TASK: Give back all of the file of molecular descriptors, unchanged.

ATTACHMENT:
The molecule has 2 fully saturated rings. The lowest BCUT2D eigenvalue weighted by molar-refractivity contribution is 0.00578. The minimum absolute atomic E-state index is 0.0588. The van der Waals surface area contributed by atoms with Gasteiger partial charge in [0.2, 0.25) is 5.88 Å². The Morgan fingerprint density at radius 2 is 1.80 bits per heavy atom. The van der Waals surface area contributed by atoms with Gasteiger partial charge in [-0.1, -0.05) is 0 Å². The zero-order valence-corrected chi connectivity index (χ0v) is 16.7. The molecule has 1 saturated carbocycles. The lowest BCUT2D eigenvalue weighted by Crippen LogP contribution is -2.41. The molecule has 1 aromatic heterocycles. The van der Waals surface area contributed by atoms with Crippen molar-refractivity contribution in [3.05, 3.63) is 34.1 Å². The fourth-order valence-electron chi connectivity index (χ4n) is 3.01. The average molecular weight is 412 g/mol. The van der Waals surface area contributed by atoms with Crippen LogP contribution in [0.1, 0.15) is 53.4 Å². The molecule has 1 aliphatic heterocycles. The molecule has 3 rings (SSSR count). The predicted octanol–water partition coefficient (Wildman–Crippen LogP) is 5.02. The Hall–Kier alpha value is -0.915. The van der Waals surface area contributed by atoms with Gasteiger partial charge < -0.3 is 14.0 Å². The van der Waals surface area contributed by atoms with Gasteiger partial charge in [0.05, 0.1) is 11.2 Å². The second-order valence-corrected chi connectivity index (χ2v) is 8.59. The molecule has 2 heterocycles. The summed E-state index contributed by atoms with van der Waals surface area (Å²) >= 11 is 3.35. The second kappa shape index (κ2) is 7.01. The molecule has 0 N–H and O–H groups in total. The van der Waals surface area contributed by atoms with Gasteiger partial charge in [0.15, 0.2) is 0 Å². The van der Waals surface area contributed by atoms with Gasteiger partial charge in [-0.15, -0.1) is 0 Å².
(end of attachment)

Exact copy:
The molecule has 2 fully saturated rings. The lowest BCUT2D eigenvalue weighted by molar-refractivity contribution is 0.00578. The minimum absolute atomic E-state index is 0.0588. The van der Waals surface area contributed by atoms with Gasteiger partial charge in [0.2, 0.25) is 5.88 Å². The Morgan fingerprint density at radius 2 is 1.80 bits per heavy atom. The van der Waals surface area contributed by atoms with Gasteiger partial charge in [-0.1, -0.05) is 0 Å². The zero-order valence-corrected chi connectivity index (χ0v) is 16.7. The molecule has 1 saturated carbocycles. The lowest BCUT2D eigenvalue weighted by Crippen LogP contribution is -2.41. The molecule has 1 aromatic heterocycles. The van der Waals surface area contributed by atoms with Crippen molar-refractivity contribution in [3.05, 3.63) is 34.1 Å². The fourth-order valence-electron chi connectivity index (χ4n) is 3.01. The average molecular weight is 412 g/mol. The van der Waals surface area contributed by atoms with Crippen LogP contribution in [0.1, 0.15) is 53.4 Å². The molecule has 1 aliphatic heterocycles. The molecule has 3 rings (SSSR count). The predicted octanol–water partition coefficient (Wildman–Crippen LogP) is 5.02. The Hall–Kier alpha value is -0.915. The van der Waals surface area contributed by atoms with Gasteiger partial charge < -0.3 is 14.0 Å². The van der Waals surface area contributed by atoms with Gasteiger partial charge in [0.05, 0.1) is 11.2 Å². The second-order valence-corrected chi connectivity index (χ2v) is 8.59. The molecule has 2 heterocycles. The summed E-state index contributed by atoms with van der Waals surface area (Å²) >= 11 is 3.35. The second kappa shape index (κ2) is 7.01. The molecule has 0 N–H and O–H groups in total. The van der Waals surface area contributed by atoms with Gasteiger partial charge in [0.15, 0.2) is 0 Å². The van der Waals surface area contributed by atoms with Gasteiger partial charge in [-0.15, -0.1) is 0 Å².